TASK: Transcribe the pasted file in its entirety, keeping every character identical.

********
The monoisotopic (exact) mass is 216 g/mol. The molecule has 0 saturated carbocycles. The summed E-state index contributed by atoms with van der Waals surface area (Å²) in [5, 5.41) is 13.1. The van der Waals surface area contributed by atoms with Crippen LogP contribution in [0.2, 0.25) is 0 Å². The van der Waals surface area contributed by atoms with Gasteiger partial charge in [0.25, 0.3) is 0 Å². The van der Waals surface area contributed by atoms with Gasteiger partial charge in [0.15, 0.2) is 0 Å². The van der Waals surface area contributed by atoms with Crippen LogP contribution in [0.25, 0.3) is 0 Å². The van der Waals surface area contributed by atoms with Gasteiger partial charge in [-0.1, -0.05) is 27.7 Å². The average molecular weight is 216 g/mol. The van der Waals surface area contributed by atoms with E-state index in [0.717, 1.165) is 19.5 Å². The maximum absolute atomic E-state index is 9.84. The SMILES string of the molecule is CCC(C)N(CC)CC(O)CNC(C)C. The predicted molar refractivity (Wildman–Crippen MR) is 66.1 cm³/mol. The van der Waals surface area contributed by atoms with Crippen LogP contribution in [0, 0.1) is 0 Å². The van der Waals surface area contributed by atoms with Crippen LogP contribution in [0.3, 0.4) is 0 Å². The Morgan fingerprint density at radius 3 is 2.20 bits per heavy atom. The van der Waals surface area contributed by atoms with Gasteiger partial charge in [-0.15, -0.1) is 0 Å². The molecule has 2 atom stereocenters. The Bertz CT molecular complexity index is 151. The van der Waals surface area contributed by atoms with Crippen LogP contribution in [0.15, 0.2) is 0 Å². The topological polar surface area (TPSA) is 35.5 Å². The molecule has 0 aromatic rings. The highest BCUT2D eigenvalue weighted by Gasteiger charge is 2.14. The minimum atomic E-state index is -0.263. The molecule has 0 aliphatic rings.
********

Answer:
The monoisotopic (exact) mass is 216 g/mol. The molecule has 0 saturated carbocycles. The summed E-state index contributed by atoms with van der Waals surface area (Å²) in [5, 5.41) is 13.1. The van der Waals surface area contributed by atoms with Crippen LogP contribution in [0.2, 0.25) is 0 Å². The van der Waals surface area contributed by atoms with Gasteiger partial charge in [0.25, 0.3) is 0 Å². The van der Waals surface area contributed by atoms with Gasteiger partial charge in [0.15, 0.2) is 0 Å². The van der Waals surface area contributed by atoms with Crippen LogP contribution in [0.25, 0.3) is 0 Å². The van der Waals surface area contributed by atoms with Gasteiger partial charge in [-0.1, -0.05) is 27.7 Å². The average molecular weight is 216 g/mol. The van der Waals surface area contributed by atoms with E-state index in [0.717, 1.165) is 19.5 Å². The maximum absolute atomic E-state index is 9.84. The SMILES string of the molecule is CCC(C)N(CC)CC(O)CNC(C)C. The predicted molar refractivity (Wildman–Crippen MR) is 66.1 cm³/mol. The van der Waals surface area contributed by atoms with Crippen LogP contribution in [0, 0.1) is 0 Å². The van der Waals surface area contributed by atoms with Crippen LogP contribution in [0.3, 0.4) is 0 Å². The Morgan fingerprint density at radius 3 is 2.20 bits per heavy atom. The van der Waals surface area contributed by atoms with Gasteiger partial charge in [-0.15, -0.1) is 0 Å². The molecule has 2 atom stereocenters. The Bertz CT molecular complexity index is 151. The van der Waals surface area contributed by atoms with Crippen LogP contribution in [0.15, 0.2) is 0 Å². The topological polar surface area (TPSA) is 35.5 Å². The molecule has 0 aromatic rings. The highest BCUT2D eigenvalue weighted by Gasteiger charge is 2.14. The minimum atomic E-state index is -0.263. The molecule has 0 aliphatic rings.